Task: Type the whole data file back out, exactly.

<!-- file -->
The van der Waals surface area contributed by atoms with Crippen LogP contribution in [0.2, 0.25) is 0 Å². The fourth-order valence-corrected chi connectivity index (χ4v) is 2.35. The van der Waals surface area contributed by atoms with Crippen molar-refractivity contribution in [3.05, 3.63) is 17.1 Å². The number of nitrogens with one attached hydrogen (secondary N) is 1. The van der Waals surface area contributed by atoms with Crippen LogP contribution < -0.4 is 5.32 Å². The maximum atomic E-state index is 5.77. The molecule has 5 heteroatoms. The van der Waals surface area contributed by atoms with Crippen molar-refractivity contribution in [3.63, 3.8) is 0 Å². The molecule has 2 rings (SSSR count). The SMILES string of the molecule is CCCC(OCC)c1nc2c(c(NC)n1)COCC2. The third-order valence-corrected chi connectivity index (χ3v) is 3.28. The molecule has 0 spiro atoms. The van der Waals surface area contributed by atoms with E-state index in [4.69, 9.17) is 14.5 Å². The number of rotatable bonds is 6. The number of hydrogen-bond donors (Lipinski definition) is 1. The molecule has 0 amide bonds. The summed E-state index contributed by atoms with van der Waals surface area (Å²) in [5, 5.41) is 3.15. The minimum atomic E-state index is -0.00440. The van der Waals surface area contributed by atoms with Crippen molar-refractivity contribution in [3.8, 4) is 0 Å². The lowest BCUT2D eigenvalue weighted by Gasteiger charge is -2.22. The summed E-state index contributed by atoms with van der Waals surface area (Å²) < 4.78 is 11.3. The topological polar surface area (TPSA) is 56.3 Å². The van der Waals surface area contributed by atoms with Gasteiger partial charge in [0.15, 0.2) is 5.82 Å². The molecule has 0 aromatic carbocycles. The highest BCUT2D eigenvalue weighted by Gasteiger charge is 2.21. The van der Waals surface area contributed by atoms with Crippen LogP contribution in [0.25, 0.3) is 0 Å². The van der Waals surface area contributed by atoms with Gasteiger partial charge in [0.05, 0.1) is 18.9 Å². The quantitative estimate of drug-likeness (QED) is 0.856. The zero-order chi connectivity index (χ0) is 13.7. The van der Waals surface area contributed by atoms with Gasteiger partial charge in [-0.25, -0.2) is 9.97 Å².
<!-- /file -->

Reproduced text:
The van der Waals surface area contributed by atoms with Crippen LogP contribution in [0.2, 0.25) is 0 Å². The fourth-order valence-corrected chi connectivity index (χ4v) is 2.35. The van der Waals surface area contributed by atoms with Crippen molar-refractivity contribution in [3.05, 3.63) is 17.1 Å². The number of nitrogens with one attached hydrogen (secondary N) is 1. The van der Waals surface area contributed by atoms with Crippen LogP contribution < -0.4 is 5.32 Å². The maximum atomic E-state index is 5.77. The molecule has 5 heteroatoms. The van der Waals surface area contributed by atoms with Crippen molar-refractivity contribution in [3.63, 3.8) is 0 Å². The molecule has 2 rings (SSSR count). The SMILES string of the molecule is CCCC(OCC)c1nc2c(c(NC)n1)COCC2. The third-order valence-corrected chi connectivity index (χ3v) is 3.28. The molecule has 0 spiro atoms. The van der Waals surface area contributed by atoms with E-state index in [4.69, 9.17) is 14.5 Å². The number of rotatable bonds is 6. The number of hydrogen-bond donors (Lipinski definition) is 1. The molecule has 0 amide bonds. The summed E-state index contributed by atoms with van der Waals surface area (Å²) in [5, 5.41) is 3.15. The minimum atomic E-state index is -0.00440. The van der Waals surface area contributed by atoms with Crippen molar-refractivity contribution in [3.8, 4) is 0 Å². The lowest BCUT2D eigenvalue weighted by Gasteiger charge is -2.22. The summed E-state index contributed by atoms with van der Waals surface area (Å²) < 4.78 is 11.3. The topological polar surface area (TPSA) is 56.3 Å². The van der Waals surface area contributed by atoms with Gasteiger partial charge in [0.15, 0.2) is 5.82 Å². The molecule has 0 aromatic carbocycles. The highest BCUT2D eigenvalue weighted by Gasteiger charge is 2.21. The van der Waals surface area contributed by atoms with Crippen LogP contribution in [0.25, 0.3) is 0 Å². The van der Waals surface area contributed by atoms with Gasteiger partial charge in [0.05, 0.1) is 18.9 Å². The quantitative estimate of drug-likeness (QED) is 0.856. The zero-order chi connectivity index (χ0) is 13.7. The van der Waals surface area contributed by atoms with Gasteiger partial charge in [-0.25, -0.2) is 9.97 Å².